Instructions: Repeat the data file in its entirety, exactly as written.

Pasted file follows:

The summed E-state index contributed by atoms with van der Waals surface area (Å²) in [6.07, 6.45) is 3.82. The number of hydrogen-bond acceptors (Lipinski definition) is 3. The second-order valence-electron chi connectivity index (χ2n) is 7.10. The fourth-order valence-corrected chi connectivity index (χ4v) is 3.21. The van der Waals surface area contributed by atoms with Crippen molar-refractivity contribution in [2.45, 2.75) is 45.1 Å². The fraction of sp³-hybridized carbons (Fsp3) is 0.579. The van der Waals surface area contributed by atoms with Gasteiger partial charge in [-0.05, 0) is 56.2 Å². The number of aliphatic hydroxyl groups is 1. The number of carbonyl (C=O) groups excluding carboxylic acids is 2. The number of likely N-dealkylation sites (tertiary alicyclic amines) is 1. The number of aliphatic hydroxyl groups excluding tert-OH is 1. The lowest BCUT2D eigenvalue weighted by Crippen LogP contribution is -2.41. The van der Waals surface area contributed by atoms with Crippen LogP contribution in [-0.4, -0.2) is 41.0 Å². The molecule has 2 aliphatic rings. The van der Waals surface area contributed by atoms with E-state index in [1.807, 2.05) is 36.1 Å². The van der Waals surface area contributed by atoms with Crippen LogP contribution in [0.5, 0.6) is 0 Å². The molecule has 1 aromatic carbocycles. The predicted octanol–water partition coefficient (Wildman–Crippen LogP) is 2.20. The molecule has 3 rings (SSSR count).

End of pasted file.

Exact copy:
The summed E-state index contributed by atoms with van der Waals surface area (Å²) in [6.07, 6.45) is 3.82. The number of hydrogen-bond acceptors (Lipinski definition) is 3. The second-order valence-electron chi connectivity index (χ2n) is 7.10. The fourth-order valence-corrected chi connectivity index (χ4v) is 3.21. The van der Waals surface area contributed by atoms with Crippen molar-refractivity contribution in [2.45, 2.75) is 45.1 Å². The fraction of sp³-hybridized carbons (Fsp3) is 0.579. The van der Waals surface area contributed by atoms with Gasteiger partial charge in [-0.05, 0) is 56.2 Å². The number of aliphatic hydroxyl groups is 1. The number of carbonyl (C=O) groups excluding carboxylic acids is 2. The number of likely N-dealkylation sites (tertiary alicyclic amines) is 1. The number of aliphatic hydroxyl groups excluding tert-OH is 1. The lowest BCUT2D eigenvalue weighted by Crippen LogP contribution is -2.41. The van der Waals surface area contributed by atoms with Crippen LogP contribution in [-0.4, -0.2) is 41.0 Å². The molecule has 2 aliphatic rings. The van der Waals surface area contributed by atoms with E-state index in [1.807, 2.05) is 36.1 Å². The van der Waals surface area contributed by atoms with Crippen LogP contribution in [0.5, 0.6) is 0 Å². The molecule has 1 aromatic carbocycles. The predicted octanol–water partition coefficient (Wildman–Crippen LogP) is 2.20. The molecule has 3 rings (SSSR count).